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* Matthew xxii. 3. Luke xiv. 18.

: Heb. xii, 17.

this refuge of lies, they are taught to exclaim, “We are all as an unclean thing, and all our righ“ teousnesses are as filthy rags.” Thus by despair of atoning for the past, or justifying themselves before a holy God, by such unholy services, they become cordially willing to accept of a free salvation.

They discover likewise, that personal holiness is absolutely necessary; and are taught that “ the " Lord can have no pleasure in iniquity;" and that none can be meet for a holy heaven and the enjoyment of a holy God, without conformity to his holiness. Thus they are preserved from that fatal refuge of lies, into which the love of sin betrays vast numbers, of perverting the doctrines of grace into a reason for being satisfied in the neg. lect of holiness. At the same time they are taught of God their own utter inability to obtain this holiness, except from him; and they learn to prize sanctification by the Spirit, as highly as redemption by the blood of Christ. When such important concerns engross their minds, worldly objects seem diminished, and they learn to count them as nothing in comparison of the salvation of their souls: thus they become willing to deny themselves, to forsake all, and to follow Christ, bearing their cross; whilst others perish in the vain attempt of serving God and Mammon, and reconciling the interests of time and eternity.

In this manner the hindrances, arising from the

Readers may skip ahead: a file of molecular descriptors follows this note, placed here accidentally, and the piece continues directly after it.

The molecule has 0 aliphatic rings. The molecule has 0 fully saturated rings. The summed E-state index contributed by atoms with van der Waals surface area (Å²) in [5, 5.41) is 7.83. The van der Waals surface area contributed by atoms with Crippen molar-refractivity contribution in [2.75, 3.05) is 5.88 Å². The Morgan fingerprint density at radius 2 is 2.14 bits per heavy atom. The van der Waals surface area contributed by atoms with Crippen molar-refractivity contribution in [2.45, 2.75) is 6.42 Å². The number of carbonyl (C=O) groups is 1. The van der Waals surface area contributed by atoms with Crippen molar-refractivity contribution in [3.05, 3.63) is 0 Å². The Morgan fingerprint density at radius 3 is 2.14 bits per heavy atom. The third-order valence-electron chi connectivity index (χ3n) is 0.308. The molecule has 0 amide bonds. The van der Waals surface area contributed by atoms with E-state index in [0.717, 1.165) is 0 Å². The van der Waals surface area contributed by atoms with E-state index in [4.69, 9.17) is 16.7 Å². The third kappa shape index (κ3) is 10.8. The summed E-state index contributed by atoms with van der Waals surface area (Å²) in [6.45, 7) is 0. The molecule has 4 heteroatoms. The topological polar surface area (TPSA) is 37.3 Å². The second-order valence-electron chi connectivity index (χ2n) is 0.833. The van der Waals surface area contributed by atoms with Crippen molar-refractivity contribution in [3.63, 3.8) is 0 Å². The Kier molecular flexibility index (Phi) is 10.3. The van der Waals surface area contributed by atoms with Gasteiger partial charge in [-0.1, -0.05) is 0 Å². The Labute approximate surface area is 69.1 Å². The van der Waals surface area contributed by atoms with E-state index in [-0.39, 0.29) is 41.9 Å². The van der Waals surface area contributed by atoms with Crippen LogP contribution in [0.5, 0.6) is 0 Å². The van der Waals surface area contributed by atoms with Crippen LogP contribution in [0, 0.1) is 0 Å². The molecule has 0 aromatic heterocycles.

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pride and corrupt passions of the heart, being efficaciously removed, men readily learn under such a Teacher, the grand lesson without which all others would be useless, and to which all else are subordinate. We must mention one thing before another; but it is not necessary to determine in what order these lessons shall be taught, or whether more speedily, or more gradually. But in his own time and manner, the divine Spirit will teach every elect person, the nature, truth, and glory of the gospel of Christ; and shew him, that in the divine Saviour, in his righteousness, sacrifice, intercession, and grace, all he wants, or can desire; is contained; “He shall glorify me: for he shal} receive of mine, and shall shew it unto you." Now he feels an ardent longing for an interest in Christ and all his blessings, and fears nothing so much as being rejected. Now he makes, trembling perhaps, his earnest application; “ Behold he pray“ eth!” As a condemned criminal, a perishing sinner, he comes, he asks, he waits; he persists in waiting and praying; and, giving up every other hope, he says, “ Lord, to whom shall I go? “ thou hast the words of eternal life.” Now he respects every instruction, observes every direction, uses every means, watches against every sin, attends to every duty; yet trusts in nothing but. the free mercy of God through the redemption of his. Son, whom he desires “to be made unto him,

" John xvi. 14, 15.